Friday, February 20, 2015

We're now deep into Black History Month events ... 
Dr. Lori Fridell

... and the upcoming week holds some challenging assignments:  On Wednesday, February 25th I'll be participating as a presenter for Richmond's Police Department in the Craneway Pavilion at the invitation of Chief Chris Magnus.

Since posting about this recently I've learned that I'm responsible for 90 minutes of a workshop on the city's  history as it was lived during WWII.  The time limit on this portion of the history is mine since this is the period that is relevant to my work with the National Park Service, and before that time there are good records of the times of the city's founding in 1905 up through 1941 in the Richmond Museum of History.  It was during that time that the city's population rose from 23,000 to 130,000 over the course of the war.  This means, of course, if one counts the city's birth as 1942 --the City is at least 20 years younger than I am!  The current population figure is 107,000.  The social changes embedded in those figures are staggering!

The reason for the workshop lies in the fact that Chief Magnus (in these days of "All lives matter") is wanting to have his force further sensitized in race relations; though -- under his leadership -- they're one of the most sophisticated in community policing strategies in the entire country.

That's one part of the workshop; the other is another 90-minute segment on race relations that will be led by a specialist in the field.  After learning her name I went to the website that listed her bio, and found myself with many questions ... may be foolishness, but nonetheless I find myself wondering ... .

Dr. Fridell is an attractive blonde who holds a doctorate in her field.  She comes from the world of law enforcement, so is part of that establishment, and probably has broad experience dealing with that population.   I have none.  However, I find my interest heightened as I try to imagine how a white professional in the field of diversity deals with questions around race before a force that is made of up a significant number of men and women of color.  Does she approach the subject from the point of white privilege?  That surely is the angle that successfully guides the work of one of my heroes, the brilliant and wry lecturer, Tim Wise of World Trust.  If not, then how do you suppose she handles the subject?  How will her presentation be received by such an audience?

As a black woman, my own work is so subjective, so personal, and so embedded in my treatment of that WWII history, that I'm wondering how on earth those two 90-minute periods will blend, if they do at all?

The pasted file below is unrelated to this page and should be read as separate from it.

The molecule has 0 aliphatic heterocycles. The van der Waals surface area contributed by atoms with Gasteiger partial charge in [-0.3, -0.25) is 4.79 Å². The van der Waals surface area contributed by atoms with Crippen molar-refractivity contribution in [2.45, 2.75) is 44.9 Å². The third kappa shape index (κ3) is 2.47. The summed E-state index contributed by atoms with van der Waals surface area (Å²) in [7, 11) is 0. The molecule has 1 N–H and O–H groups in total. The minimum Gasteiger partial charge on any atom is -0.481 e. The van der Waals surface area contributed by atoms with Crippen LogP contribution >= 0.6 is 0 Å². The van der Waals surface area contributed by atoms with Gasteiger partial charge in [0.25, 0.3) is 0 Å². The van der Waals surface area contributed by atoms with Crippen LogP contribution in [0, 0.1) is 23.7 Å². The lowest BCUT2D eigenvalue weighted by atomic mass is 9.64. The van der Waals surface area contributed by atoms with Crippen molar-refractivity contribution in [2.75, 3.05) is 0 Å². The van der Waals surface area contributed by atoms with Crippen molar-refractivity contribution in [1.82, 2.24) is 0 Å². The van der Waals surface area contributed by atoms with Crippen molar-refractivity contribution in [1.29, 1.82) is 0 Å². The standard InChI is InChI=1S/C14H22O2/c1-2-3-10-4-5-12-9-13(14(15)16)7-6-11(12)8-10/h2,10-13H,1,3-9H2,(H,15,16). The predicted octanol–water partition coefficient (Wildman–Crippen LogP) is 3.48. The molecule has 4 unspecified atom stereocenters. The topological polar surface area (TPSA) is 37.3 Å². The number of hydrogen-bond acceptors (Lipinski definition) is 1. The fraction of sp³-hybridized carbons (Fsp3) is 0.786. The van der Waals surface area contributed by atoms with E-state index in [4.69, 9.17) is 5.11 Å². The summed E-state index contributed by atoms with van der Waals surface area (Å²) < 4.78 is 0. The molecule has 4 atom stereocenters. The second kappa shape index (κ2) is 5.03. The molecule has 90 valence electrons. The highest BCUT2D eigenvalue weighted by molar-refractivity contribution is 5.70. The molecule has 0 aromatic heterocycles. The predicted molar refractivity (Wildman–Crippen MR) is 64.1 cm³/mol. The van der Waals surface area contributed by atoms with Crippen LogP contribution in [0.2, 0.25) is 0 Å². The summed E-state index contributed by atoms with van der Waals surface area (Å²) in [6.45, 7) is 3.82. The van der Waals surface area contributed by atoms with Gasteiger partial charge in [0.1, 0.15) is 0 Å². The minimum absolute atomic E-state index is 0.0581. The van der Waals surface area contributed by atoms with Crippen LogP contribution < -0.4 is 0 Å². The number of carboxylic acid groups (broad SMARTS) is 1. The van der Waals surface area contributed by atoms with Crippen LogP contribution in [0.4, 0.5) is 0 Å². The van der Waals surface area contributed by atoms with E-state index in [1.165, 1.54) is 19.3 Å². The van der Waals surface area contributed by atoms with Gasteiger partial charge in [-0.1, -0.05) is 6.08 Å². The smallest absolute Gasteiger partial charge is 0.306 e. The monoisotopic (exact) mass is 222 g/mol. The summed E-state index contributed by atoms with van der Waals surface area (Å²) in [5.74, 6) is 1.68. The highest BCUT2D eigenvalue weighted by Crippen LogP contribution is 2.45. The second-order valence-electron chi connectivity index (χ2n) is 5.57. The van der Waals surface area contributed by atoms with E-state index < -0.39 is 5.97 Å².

When Chief Magnus invited me to participate in this first of its kind workshop in this city, I clearly asked that he try to sit in on one of my talks so that there would be no surprises.  He agreed, but has not turned up thus far.  I suspect that the invitation came as the result of positive hearsay, and that he has no idea of the content of my talks, or of their effect upon audiences, or how they will interface with the other presenter.

I'm effective as a speaker, and my audiences are clearly moved by those presentations, but will they fit into this format?  I'm planning to simply do my Tuesday, Thursday, and Saturday programs before this larger audience combining with the 15-minute film on Richmond's WWII history called "Home Front Heroes," then do my usual commentary and call for a Q&A.

I'm wondering if I shouldn't contact Dr. Fridell with a friendly warning so that she won't be unpleasantly surprised ... .

But then maybe I just worry too much.

... and then maybe I'm simply concerned that a presenter who comes from outside my world of color may deal with the race question not experientially, but in the abstract, and just how does that work in this context?  Maybe I need someone to convince me that this is possible -- without losing something of importance to the predetermined goal of establishing a greater understanding between the races.   Could it be that she will be really addressing the white officers, and that the officers of color will find little of relevance despite the good intentions of everyone involved?

One would think that -- at this advanced age I'd not be still developing questions, wouldn't you?  But the learning continues, and the answers remain just beyond reach ... as always.